After six years as a Spanish-ish tapas-style venue, Gerard's Bar in Brisbane's Fortitude Valley is about to receive a modern Middle Eastern makeover. From March 19, the reboot will see European cheeses and charcuterie replaced with the likes of mezze and man'oushe, bringing the bar into sync with its flagship Gerard's Bistro.
Head chef Adam Wolfers, who joined the Gerard's team last year after wrapping up his celebrated Sydney pop-up Ételek, says the revamp will reshape Gerard's Bar into a more food-focused, albeit casual, venue.
"I've always wanted to open a cool kebab-shop-slash-bar, and this is the perfect opportunity to do it," says Wolfers. "If you want a falafel and pita you'll go to the bar; if you want to sit down and have a longer meal, you'll go to the restaurant." The restaurant sits just metres from the bar, meaning diners can visit both venues in one night. "You can go to the bar for a snack and then come to the bistro for dinner."
At Gerard's Bar, a mezze for two takes top billing on the new menu. It will come with house-made woodfired laffa, the Israeli flatbread that's like a fluffier, plumper version of pita; house-smoked labne and shanklish (a soft, aged cheese found in Levantine cuisine) made by Salwa Moubarak, mother to Gerard's Bistro owner Johnny Moubarak; air-dried wagyu basturma; and salty soft-boiled eggs, brined for several days in spices including coriander, black cardamom, cinnamon and fennel.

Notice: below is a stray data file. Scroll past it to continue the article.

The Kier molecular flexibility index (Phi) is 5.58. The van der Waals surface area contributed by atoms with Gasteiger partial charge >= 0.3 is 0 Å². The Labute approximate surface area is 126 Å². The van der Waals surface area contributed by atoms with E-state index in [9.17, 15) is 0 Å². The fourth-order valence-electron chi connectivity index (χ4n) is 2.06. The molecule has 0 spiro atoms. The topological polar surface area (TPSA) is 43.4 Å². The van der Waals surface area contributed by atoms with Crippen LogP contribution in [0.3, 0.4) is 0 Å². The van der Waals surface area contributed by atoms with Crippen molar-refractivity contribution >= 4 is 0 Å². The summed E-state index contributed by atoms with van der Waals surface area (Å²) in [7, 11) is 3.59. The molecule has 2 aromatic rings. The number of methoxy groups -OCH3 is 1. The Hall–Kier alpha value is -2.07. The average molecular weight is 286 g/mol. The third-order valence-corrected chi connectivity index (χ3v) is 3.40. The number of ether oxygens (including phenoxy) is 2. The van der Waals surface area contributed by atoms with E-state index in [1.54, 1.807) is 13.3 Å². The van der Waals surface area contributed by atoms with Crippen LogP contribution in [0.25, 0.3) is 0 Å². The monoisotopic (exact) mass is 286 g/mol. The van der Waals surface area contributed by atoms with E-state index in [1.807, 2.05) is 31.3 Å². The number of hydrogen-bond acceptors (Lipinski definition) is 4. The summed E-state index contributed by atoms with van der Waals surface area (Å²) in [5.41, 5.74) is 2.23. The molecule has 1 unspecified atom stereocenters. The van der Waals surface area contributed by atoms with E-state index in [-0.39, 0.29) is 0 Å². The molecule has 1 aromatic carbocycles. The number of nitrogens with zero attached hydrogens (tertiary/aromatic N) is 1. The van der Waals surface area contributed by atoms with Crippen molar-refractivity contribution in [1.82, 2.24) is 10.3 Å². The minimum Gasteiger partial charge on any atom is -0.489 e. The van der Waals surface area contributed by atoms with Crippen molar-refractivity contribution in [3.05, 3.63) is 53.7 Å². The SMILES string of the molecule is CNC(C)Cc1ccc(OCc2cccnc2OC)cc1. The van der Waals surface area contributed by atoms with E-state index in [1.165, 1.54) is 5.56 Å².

Local camel's-milk feta from Queensland's Scenic Rim region, bowls of miso-boosted chickpea hummus and pickles like fermented cabbage, baby chilli and gherkins will also be in play. Middle Eastern sauces such as Wolfers' aged tahini, toum and a fermented chilli-fuelled zhoug are in the mix, too.
Snacks could range from hand-rolled cheese börek served with zhoug and labne, fried kibbeh with gherkins and a spicy red pepper muhammara, to plant-based dishes like grilled beans dressed with Gerard's "special sauce" (aka toum spiked with ras el hanout).
The Gerard's Bar reboot will also bring Wolfers closer to his target of zero food wastage across both venues. Offcuts from swordfish skewers on the Gerard's Bistro menu, for example, could morph into swordfish falafel at the bar; leftover raw lamb could be minced and used in man'oushe or kebabs; while leafy carrot tops will be dried and mixed with sumac and sesame seeds to create a no-waste za'atar. "At the bar there will be lots of specials," says Wolfers. "There are no limitations."
The interiors will receive a light refresh; the drinks list is also redrawn by sommelier Dalila Katia Leo (formerly of London's The Clove Club). "It will be more wine focused, with more fun cocktails," says Wolfers. "There will be wines you can't get at the bistro – some cool, funky stuff." Additionally, those sitting at the bar will be able to order from the full wine menu at Gerard's Bistro.
Above all, Wolfers is looking forward to having the two venues complement each other. "It's exciting for me. It's the sort of food I'd like to eat three or four times a week. Nowhere in Brisbane is doing it, so I'm glad to be able to bring it here."